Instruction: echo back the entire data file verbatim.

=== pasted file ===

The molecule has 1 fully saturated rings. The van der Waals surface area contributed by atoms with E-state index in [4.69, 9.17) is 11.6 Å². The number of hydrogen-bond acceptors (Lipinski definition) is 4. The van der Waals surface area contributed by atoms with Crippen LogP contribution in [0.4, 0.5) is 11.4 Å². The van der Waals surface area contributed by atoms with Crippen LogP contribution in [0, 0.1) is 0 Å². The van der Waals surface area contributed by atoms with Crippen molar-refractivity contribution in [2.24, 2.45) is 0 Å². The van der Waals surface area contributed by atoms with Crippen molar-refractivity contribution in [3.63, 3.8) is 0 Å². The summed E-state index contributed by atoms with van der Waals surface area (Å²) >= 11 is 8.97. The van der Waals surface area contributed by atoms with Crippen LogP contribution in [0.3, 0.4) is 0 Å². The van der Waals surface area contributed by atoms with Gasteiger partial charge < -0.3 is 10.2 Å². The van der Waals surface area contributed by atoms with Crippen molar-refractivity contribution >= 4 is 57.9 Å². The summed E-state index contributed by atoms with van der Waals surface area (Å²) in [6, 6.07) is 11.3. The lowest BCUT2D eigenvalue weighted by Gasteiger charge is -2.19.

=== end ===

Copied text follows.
The molecule has 1 fully saturated rings. The van der Waals surface area contributed by atoms with E-state index in [4.69, 9.17) is 11.6 Å². The number of hydrogen-bond acceptors (Lipinski definition) is 4. The van der Waals surface area contributed by atoms with Crippen LogP contribution in [0.4, 0.5) is 11.4 Å². The van der Waals surface area contributed by atoms with Crippen LogP contribution in [0, 0.1) is 0 Å². The van der Waals surface area contributed by atoms with Crippen molar-refractivity contribution in [2.24, 2.45) is 0 Å². The van der Waals surface area contributed by atoms with Crippen molar-refractivity contribution in [3.63, 3.8) is 0 Å². The summed E-state index contributed by atoms with van der Waals surface area (Å²) >= 11 is 8.97. The van der Waals surface area contributed by atoms with Crippen LogP contribution in [0.3, 0.4) is 0 Å². The van der Waals surface area contributed by atoms with Gasteiger partial charge < -0.3 is 10.2 Å². The van der Waals surface area contributed by atoms with Crippen molar-refractivity contribution >= 4 is 57.9 Å². The summed E-state index contributed by atoms with van der Waals surface area (Å²) in [6, 6.07) is 11.3. The lowest BCUT2D eigenvalue weighted by Gasteiger charge is -2.19.